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Ezln

FinnMacCool

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Because of the lack of interest in this topic, I will elaborate more about my position.

The Zapatistas are anarchists without being anarchists.

One of the slogans of the zapistas are, "For everyone, everything. For us, nothing."

In addition to this, they are in adamant opposition to NAFTA.

I feel like the Zapatista struggle is an example of how anarchism can work in a society. Even though, it's not totally alligned with the anarchist political theory (for example they ban alcohol and drugs), I believe that anarchism would manifest itself differently in different cultures.
 

Civil1z@tion

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Eh, I'm not overly impressed. Its great that they decided to drop violence (only after getting their asses kicked but better late than never I suppose) but their ideology doesn't appeal to me. Anti-globalization movements typically don't sit well with me as they most often focus on the losses of a section of society and completely ignore the gains made by everyone in the society (such as the Zapatista complaint about cheap US agricultural products which have driven some farmers out of business but have resulted in lower food prices for anyone, its almost like saying its doesn't matter if people are malnourished or starve as long as traditional farmers keep being economically viable). Also they're somewhat socially conservative having banned alcohol and drugs (though at least they don't seem to have particularly harsh punishment for defying that law).

As anarcho-syndicalist groups go they're alright (mainly because of the non-violence), but I'm still not going to adopt their ideology.
 

FinnMacCool

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As anarcho-syndicalist groups go they're alright
To be technical, they wouldn't ever be considered syndicalist because there's no emphasis on trade unionism in their zapatista villages.

BTW the zapatista rising was considered an embarrassment for the government of mexico, so I wouldn't say that the EZLN got their "asses kicked".

In addition, I think if you want to understand why they oppose neo-liberalism and globalization, it's a good idea to place them in the context of their environment. I suggest you watch "A Place Called Chiapas". It's free on youtube, so what do you have to lose? It's slanted towards the EZLN but its the best documentary out there about them and their struggle.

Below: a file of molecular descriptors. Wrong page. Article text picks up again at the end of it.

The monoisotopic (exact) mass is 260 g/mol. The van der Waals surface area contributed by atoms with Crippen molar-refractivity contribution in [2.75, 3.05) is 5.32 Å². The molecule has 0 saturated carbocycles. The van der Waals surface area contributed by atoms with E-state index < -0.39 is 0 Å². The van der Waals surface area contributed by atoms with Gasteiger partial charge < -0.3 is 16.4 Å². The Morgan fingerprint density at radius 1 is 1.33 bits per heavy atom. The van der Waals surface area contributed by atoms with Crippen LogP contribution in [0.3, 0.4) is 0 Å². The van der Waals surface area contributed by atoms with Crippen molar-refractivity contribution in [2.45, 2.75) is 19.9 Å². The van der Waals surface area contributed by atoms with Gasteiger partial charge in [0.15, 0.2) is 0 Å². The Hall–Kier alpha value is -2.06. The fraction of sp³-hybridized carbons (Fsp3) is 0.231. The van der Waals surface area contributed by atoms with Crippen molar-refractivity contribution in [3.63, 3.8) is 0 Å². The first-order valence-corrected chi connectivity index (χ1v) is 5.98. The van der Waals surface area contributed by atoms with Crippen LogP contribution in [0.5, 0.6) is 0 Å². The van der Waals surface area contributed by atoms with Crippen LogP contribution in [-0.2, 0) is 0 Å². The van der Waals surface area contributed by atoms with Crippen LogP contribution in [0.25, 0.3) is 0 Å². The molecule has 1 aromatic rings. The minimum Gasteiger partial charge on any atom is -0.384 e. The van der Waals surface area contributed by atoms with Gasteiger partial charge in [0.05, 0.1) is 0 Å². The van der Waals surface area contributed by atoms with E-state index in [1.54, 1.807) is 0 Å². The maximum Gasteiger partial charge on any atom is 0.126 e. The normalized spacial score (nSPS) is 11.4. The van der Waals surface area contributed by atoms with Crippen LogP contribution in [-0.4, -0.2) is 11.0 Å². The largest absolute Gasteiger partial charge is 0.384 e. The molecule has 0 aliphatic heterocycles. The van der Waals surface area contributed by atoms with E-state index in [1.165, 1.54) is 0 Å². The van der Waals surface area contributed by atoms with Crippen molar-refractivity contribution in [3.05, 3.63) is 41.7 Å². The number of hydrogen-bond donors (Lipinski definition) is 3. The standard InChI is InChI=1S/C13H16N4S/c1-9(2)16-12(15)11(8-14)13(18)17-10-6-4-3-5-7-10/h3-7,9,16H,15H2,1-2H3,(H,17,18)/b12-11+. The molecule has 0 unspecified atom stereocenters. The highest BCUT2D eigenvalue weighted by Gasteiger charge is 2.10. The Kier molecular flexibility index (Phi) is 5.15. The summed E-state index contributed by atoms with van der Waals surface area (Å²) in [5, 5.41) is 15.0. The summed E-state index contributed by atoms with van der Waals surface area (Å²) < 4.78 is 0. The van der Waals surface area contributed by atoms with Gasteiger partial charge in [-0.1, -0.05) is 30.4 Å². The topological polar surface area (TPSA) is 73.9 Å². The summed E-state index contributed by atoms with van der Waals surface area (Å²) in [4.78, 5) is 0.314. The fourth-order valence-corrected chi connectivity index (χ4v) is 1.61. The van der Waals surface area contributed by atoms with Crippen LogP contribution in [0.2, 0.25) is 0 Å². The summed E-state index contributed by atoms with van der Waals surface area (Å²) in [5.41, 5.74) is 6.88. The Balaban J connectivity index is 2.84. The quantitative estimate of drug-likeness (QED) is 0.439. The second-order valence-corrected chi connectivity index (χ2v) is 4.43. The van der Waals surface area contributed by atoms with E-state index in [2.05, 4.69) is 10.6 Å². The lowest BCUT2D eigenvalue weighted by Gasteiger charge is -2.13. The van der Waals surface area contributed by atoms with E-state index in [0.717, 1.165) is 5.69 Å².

The biggest beef I have with the EZLN is that they failed to protect their own supporters in the North when they were getting killed by the ironically called 'Peace and justice' paramilitary. However, this is probably not their fault and I'm probably just a naive idealist.
 
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Civil1z@tion

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BTW the zapatista rising was considered an embarrassment for the government of mexico, so I wouldn't say that the EZLN got their "asses kicked".
Their uprising got its butt kicked the minute Mexican Army troops entered the area the only "win" they can claim is the escape of the leaders and thus their movement didn't die right then. It was embarrassing for the Mexican government to see the leaders get away but the retreat was still the result of an ass kicking.

In addition, I think if you want to understand why they oppose neo-liberalism and globalization, it's a good idea to place them in the context of their environment. I suggest you watch "A Place Called Chiapas". It's free on youtube, so what do you have to lose? It's slanted towards the EZLN but its the best documentary out there about them and their struggle.
Ah yes I can look at a slanted documentary determined to show every single person claiming loss off globalization as if I had never seen one before. But no one produces touching documentary about how cheap food then helps poor families avoid starvation. Because its a lot hard to show this in a compelling way on film, especially when the poor people themselves often don't recognize what has happened or why it happened.

The problem with the anti-globalization view is that it is inherently parochial and focuses on a concentrated set of losses rather than the diffuse gains. So crying locals living in conditions which apparently weren't even good before globalization isn't going to change my mind (and again, I've seen stuff like it before).

The biggest beef I have with the EZLN is that they failed to protect their own supporters in the North when they were getting killed by the ironically called 'Peace and justice' paramilitary. However, this is probably not their fault and I'm probably just a naive idealist.
Their base of support is Chiapas I wouldn't be surprised if they simply didn't have the ability to protect people outside that area.
 
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